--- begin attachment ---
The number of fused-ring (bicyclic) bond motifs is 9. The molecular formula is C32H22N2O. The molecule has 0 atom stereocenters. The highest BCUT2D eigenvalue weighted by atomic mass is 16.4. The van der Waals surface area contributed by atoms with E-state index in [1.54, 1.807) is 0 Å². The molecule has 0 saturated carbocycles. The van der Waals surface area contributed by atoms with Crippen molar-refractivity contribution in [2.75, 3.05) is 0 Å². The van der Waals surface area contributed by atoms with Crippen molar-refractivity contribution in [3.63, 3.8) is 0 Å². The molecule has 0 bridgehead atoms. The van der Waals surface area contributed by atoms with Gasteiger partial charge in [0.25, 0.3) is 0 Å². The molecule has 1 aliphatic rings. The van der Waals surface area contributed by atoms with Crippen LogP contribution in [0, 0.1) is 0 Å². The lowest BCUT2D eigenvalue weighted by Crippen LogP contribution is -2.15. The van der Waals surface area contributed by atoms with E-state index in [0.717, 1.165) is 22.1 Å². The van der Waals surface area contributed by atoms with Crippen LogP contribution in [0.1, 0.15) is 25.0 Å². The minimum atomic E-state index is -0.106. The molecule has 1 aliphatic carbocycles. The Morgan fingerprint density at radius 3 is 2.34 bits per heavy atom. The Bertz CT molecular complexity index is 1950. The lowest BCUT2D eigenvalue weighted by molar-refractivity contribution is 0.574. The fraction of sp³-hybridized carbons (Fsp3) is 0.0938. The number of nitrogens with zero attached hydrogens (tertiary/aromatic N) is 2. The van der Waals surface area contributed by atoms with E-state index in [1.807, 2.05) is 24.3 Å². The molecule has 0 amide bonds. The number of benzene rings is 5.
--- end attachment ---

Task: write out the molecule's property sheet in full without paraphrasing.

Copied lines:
The number of fused-ring (bicyclic) bond motifs is 9. The molecular formula is C32H22N2O. The molecule has 0 atom stereocenters. The highest BCUT2D eigenvalue weighted by atomic mass is 16.4. The van der Waals surface area contributed by atoms with E-state index in [1.54, 1.807) is 0 Å². The molecule has 0 saturated carbocycles. The van der Waals surface area contributed by atoms with Crippen molar-refractivity contribution in [2.75, 3.05) is 0 Å². The van der Waals surface area contributed by atoms with Crippen molar-refractivity contribution in [3.63, 3.8) is 0 Å². The molecule has 0 bridgehead atoms. The van der Waals surface area contributed by atoms with Gasteiger partial charge in [0.25, 0.3) is 0 Å². The molecule has 1 aliphatic rings. The van der Waals surface area contributed by atoms with Crippen LogP contribution in [0, 0.1) is 0 Å². The lowest BCUT2D eigenvalue weighted by Crippen LogP contribution is -2.15. The van der Waals surface area contributed by atoms with E-state index in [0.717, 1.165) is 22.1 Å². The van der Waals surface area contributed by atoms with Crippen LogP contribution in [0.1, 0.15) is 25.0 Å². The minimum atomic E-state index is -0.106. The molecule has 1 aliphatic carbocycles. The Morgan fingerprint density at radius 3 is 2.34 bits per heavy atom. The Bertz CT molecular complexity index is 1950. The lowest BCUT2D eigenvalue weighted by molar-refractivity contribution is 0.574. The fraction of sp³-hybridized carbons (Fsp3) is 0.0938. The number of nitrogens with zero attached hydrogens (tertiary/aromatic N) is 2. The van der Waals surface area contributed by atoms with E-state index in [1.807, 2.05) is 24.3 Å². The molecule has 0 amide bonds. The number of benzene rings is 5.